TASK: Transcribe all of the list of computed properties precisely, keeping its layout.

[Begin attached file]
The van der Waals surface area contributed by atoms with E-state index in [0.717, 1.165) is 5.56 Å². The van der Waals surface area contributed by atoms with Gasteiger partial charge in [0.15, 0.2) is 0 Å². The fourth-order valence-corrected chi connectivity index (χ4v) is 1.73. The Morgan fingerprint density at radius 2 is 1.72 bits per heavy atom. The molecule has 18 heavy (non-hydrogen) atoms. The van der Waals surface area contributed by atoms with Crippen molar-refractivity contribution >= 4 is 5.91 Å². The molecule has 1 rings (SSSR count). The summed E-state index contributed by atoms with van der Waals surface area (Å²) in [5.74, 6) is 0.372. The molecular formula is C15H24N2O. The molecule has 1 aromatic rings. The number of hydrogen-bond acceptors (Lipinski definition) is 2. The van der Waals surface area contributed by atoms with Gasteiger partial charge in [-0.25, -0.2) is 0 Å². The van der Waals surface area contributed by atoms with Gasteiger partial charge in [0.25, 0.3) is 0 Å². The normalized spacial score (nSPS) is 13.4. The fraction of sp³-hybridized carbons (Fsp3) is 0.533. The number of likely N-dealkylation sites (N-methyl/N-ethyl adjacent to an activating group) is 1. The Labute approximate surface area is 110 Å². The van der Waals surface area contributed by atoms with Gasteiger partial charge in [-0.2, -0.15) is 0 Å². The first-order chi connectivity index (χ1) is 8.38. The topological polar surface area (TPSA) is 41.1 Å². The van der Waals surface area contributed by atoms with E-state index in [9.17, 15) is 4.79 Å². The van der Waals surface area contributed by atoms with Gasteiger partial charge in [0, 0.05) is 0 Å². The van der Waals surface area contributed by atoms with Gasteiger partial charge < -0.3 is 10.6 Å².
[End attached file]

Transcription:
The van der Waals surface area contributed by atoms with E-state index in [0.717, 1.165) is 5.56 Å². The van der Waals surface area contributed by atoms with Gasteiger partial charge in [0.15, 0.2) is 0 Å². The fourth-order valence-corrected chi connectivity index (χ4v) is 1.73. The Morgan fingerprint density at radius 2 is 1.72 bits per heavy atom. The molecule has 18 heavy (non-hydrogen) atoms. The van der Waals surface area contributed by atoms with Crippen molar-refractivity contribution >= 4 is 5.91 Å². The molecule has 1 rings (SSSR count). The summed E-state index contributed by atoms with van der Waals surface area (Å²) in [5.74, 6) is 0.372. The molecular formula is C15H24N2O. The molecule has 1 aromatic rings. The number of hydrogen-bond acceptors (Lipinski definition) is 2. The van der Waals surface area contributed by atoms with Gasteiger partial charge in [-0.25, -0.2) is 0 Å². The van der Waals surface area contributed by atoms with Gasteiger partial charge in [0.25, 0.3) is 0 Å². The normalized spacial score (nSPS) is 13.4. The fraction of sp³-hybridized carbons (Fsp3) is 0.533. The number of likely N-dealkylation sites (N-methyl/N-ethyl adjacent to an activating group) is 1. The Labute approximate surface area is 110 Å². The van der Waals surface area contributed by atoms with Gasteiger partial charge in [-0.2, -0.15) is 0 Å². The first-order chi connectivity index (χ1) is 8.38. The topological polar surface area (TPSA) is 41.1 Å². The van der Waals surface area contributed by atoms with E-state index in [9.17, 15) is 4.79 Å². The van der Waals surface area contributed by atoms with Gasteiger partial charge in [0, 0.05) is 0 Å². The van der Waals surface area contributed by atoms with Gasteiger partial charge < -0.3 is 10.6 Å².